According to Food Policy Action,

“Our mission is to highlight the importance of food policy and to promote policies that support healthy diets, reduce hunger at home and abroad, improve food access and affordability, uphold the rights and dignity of food and farm workers, increase transparency, improve public health, reduce the risk of food-borne illness, support local and regional food systems, protect and maintain sustainable fisheries, treat farm animals humanely and reduce the environmental impact of farming and food production.”

Food Policy Action produces a scorecard on how each Senator and House member votes on various food issues.

Food Policy Action

 

You can search by state, zip code, or the name of the politician.

Food Policy Action

So far, the scores are all over the place. In the 2013 Food Policy Scorecard, 73 House members and 14 Senators scored a perfect 100%! That means that these 87 politicians consistently championed good food policies (including issues of nutrition, conservation, and hunger) EVERY. SINGLE. TIME. Unfortunately, there are also some failures. In 2013, 28 House members and 10 Senators scored a 0%, meaning they voted against policies that support food access, healthy diets, and local food systems.

Are your elected officials champions of good food? Find out here.

– Kelly

10 Best Instagram Accounts to Inspire Healthy Living (Part III)

You know how fast food commercials can leave you craving fries or a burger? This is the same idea, but in reverse. Scrolling though healthy, inspiring images on my Instagram feed makes me crave whole foods and trips to the farmers market. Below are some of my current favorites. Also, check out Part I and Part II of this series for more of my favorite accounts!

10 Best Instagram Accounts to Inspire Healthy Living

@thecrunchyradish Beautiful, healthy meals from an NYC-based Registered Dietitian

10 Best Instagram Accounts to Inspire Healthy Living

@aboutanja Tons of great farmers market shots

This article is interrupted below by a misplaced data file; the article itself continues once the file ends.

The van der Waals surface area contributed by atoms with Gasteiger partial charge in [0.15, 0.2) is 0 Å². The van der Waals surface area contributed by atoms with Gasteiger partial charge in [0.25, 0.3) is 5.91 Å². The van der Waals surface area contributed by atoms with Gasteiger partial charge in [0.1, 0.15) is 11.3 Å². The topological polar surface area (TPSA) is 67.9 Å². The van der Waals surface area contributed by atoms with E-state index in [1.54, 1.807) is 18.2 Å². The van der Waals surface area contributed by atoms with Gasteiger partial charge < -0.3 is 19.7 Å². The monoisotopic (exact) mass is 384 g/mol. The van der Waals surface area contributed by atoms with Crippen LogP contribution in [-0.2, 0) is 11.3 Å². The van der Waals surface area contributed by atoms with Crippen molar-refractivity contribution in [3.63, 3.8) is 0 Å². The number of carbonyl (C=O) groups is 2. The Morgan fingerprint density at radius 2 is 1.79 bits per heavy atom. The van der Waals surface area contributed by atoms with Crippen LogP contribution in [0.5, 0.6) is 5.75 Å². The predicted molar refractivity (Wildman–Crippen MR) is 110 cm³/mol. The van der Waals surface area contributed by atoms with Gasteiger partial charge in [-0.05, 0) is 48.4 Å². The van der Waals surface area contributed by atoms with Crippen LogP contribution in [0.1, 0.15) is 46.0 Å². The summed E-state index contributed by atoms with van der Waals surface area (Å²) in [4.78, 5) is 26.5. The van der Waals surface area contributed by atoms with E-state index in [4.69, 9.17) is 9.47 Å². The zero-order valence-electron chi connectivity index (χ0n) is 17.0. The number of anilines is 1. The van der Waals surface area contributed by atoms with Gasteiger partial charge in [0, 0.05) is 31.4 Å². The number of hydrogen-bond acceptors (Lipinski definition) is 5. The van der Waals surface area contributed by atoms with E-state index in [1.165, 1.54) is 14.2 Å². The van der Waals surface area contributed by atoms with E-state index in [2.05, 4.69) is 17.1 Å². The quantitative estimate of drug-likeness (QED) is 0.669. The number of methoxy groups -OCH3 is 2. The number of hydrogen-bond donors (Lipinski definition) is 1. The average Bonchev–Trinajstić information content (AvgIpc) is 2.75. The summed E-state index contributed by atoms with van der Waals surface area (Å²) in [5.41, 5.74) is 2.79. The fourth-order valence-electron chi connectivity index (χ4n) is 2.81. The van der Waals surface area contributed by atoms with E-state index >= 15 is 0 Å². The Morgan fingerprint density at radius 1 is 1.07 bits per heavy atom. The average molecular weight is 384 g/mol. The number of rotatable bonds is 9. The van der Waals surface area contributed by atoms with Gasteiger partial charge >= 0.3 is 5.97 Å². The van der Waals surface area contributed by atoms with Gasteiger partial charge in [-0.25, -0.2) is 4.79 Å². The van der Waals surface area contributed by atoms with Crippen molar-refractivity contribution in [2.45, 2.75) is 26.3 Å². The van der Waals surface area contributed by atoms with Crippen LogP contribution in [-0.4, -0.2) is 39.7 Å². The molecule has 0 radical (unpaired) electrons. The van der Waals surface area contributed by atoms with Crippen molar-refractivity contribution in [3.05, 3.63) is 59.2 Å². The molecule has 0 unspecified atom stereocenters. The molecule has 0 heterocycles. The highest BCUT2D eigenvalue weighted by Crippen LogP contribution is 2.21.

10 Best Instagram Accounts to Inspire Healthy Living

@dagmara_ch So many healthy meal ideas!

dicanelo

@dicanelo Bright colors and nutritious meals

10 Best Instagram Accounts to Inspire Healthy Living

@mindful_nutrition This one will definitely have you craving fruits and veggies

10 Best Instagram Accounts to Inspire Healthy Living

@livingthehealthychoice Someone that eats oatmeal as much as I do! So many healthy, inspiring meals here

10 Best Instagram Accounts to Inspire Healthy Living

@sweetgreen This salad chain is new to Boston, but I’m already obsessed

10 Best Instagram Accounts to Inspire Healthy Living

@feltbyheart You can’t scroll past this one without craving fruit

10 Best Instagram Accounts to Inspire Healthy Living

@fluxi A great mix of healthy meals and beautiful San Francisco

10 Best Instagram Accounts to Inspire Healthy Living

@lauren_a24 Colorful plant based meals from another Registered Dietitian

– Kelly

Not Your Average Vegetable Platter

Looking for a way to entice your guests (or yourself) to eat more vegetables? Here is a round-up of the most beautiful fruit and vegetable platters from around the web. And if you’re looking for healthy dips to compliment your fruit and veggie trays, check here.

Not Your Average Vegetable Platter

Arrange veggies and dips in various glassware. Image via Cocoa and Fig

Not Your Average Vegetable Platter

Serve dip in a hollowed-out head of lettuce. Click here for step-by-step instructions. Image via Eddie Ross

Not Your Average Vegetable Platter

Or try bell peppers! Image via Pinterest (original source unknown)

Not Your Average Vegetable Platter

Portion individual servings of vibrant veggies and hummus into stemware. Image via Pinterest (original source unknown)

Not Your Average Vegetable Platter

If you don’t have stemware, drinking glasses also work. Image via Add a Pinch

Not Your Average Fruit Tray

This concept also works for fruit. Image via Hostess with the Mostess

Not Your Average Vegetable Platter

Individual glasses of salad are a great way to offer guests tastes of produce. Image via My Baking Addiction

Not Your Average Vegetable Platter

“Salad on a Stick” is a kid-friendly take on this idea. Image via Sweet Potato Chronicles

Not Your Average Vegetable Platter

Bouquets of artichokes, ornamental kale, and brussels sprouts are a great way to dress up a fruit and vegetable display. Image via Project Wedding

Not Your Average Fruit Tray

Tiered platters work great to display individual cups of mixed fruit (or vegetables). Image via Pinterest (original source unknown)

– Kelly

 

Guilty Pleasures: An RD’s favorite packaged foods

For the most part, I pride myself on eating a diet rich in fruits, vegetables, and whole foods, favoring ingredients that are local and organic. However, there are times when convenience takes over and I find myself at the mercy of processed foods. I try to look for packages that have some of the qualities I prioritize, but more often than not, I just end up following my taste buds. Below are my picks for my favorite packaged foods…

Guilty Pleasures: An RD's favorite packaged foods